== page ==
Mixing Alcohol and Energy Drinks
In recent years the consumption of energy drinks combined with alcohol has become popular for young adults in North America. Energy drinks are caffeinated beverages that intend to provide a burst of energy and/or enhance alertness. The principle active ingredients in energy drinks are caffeine, high doses of sugar (or a sugar substitute), they generally include B vitamins, an amino acid, and plant/herbal extracts. Alcohol is a highly addictive and most commonly abused drug in North America that can impair vision, speech, memory, concentration, and reaction times along with other things. These energy drinks being a stimulant combined with alcohol being a depressant, can make a deadly cocktail for many reasons.
The consumption of alcohol mixed with energy drinks is a common drinking behavior on college campuses. Here are some premixed alcohol and energy drink products that are commonly consumed on campuses such as; Sparks, Rockstar 21, Tilt and Four Loko. Four Loko has five times the amount of calories than an average twelve-ounce beer at 660 calories per can. Alcoholic energy drinks have a higher concentration of alcohol by volume. Most of these drinks are between 10% and 12% alcohol by volume as compared to most beers that are 3% to 4% alcohol by volume. This could be a major health factor for the consumers of this product. It also leads up to obesity and heart related problems. Students would lose focus while being intoxicated, not focusing on their school work needed to graduate. Researchers have found that college students who use alcohol mixed with energy drinks tend to consume more alcohol and consume alcohol more often than those who do not combine alcohol with energy drinks (O'Brian et al., 2008; Thombs et al., 2010).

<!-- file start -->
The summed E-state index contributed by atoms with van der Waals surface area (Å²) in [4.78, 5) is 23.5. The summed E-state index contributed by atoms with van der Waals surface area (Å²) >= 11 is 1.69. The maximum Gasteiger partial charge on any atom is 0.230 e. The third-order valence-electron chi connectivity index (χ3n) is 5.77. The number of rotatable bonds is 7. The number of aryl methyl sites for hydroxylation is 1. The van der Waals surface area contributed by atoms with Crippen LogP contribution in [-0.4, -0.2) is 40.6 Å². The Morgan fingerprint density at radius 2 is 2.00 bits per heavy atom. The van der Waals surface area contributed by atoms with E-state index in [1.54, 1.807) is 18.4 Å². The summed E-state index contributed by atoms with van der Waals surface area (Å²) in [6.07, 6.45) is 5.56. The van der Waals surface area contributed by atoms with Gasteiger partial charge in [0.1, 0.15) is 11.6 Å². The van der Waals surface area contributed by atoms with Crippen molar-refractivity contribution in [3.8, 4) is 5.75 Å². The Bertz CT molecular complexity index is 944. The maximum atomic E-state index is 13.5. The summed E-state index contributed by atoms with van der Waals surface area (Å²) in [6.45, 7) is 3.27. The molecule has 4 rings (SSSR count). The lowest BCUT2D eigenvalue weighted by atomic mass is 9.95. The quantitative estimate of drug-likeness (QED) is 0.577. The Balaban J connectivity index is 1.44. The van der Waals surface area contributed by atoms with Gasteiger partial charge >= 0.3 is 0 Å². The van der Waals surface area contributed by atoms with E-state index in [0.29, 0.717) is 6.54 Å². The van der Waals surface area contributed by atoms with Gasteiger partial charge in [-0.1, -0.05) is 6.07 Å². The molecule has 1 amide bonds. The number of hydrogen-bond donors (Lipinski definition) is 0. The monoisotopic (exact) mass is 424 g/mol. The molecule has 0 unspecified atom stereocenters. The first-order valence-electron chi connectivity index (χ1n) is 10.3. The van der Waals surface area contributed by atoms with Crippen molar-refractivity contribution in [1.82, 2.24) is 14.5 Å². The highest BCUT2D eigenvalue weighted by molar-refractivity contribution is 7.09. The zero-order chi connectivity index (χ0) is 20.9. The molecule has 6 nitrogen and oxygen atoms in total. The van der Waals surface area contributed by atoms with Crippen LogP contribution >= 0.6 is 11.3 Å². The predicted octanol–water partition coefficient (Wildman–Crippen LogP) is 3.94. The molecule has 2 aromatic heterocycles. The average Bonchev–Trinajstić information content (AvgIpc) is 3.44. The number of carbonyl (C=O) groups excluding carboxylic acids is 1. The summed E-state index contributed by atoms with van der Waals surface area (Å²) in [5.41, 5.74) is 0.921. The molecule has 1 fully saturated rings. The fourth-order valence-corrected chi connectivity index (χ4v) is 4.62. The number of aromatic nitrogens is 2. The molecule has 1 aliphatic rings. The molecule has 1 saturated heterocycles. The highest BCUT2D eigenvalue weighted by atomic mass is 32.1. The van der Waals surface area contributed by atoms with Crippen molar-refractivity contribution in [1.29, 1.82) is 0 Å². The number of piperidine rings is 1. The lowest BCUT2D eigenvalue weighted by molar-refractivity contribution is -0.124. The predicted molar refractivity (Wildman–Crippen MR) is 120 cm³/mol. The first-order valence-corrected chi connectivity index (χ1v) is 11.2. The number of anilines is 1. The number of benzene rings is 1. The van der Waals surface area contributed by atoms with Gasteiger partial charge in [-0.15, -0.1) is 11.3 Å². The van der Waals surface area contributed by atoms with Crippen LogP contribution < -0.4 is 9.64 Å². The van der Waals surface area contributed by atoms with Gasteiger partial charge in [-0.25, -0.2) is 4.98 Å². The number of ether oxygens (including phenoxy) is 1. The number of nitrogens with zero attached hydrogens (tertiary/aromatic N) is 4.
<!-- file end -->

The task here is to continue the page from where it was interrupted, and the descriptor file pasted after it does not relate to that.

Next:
Energy drinks combined with alcohol are not safe for consumption. Energy drink consumption combined with alcohol may reduce perception of alcohol intoxication and/or lead to increased alcohol use....
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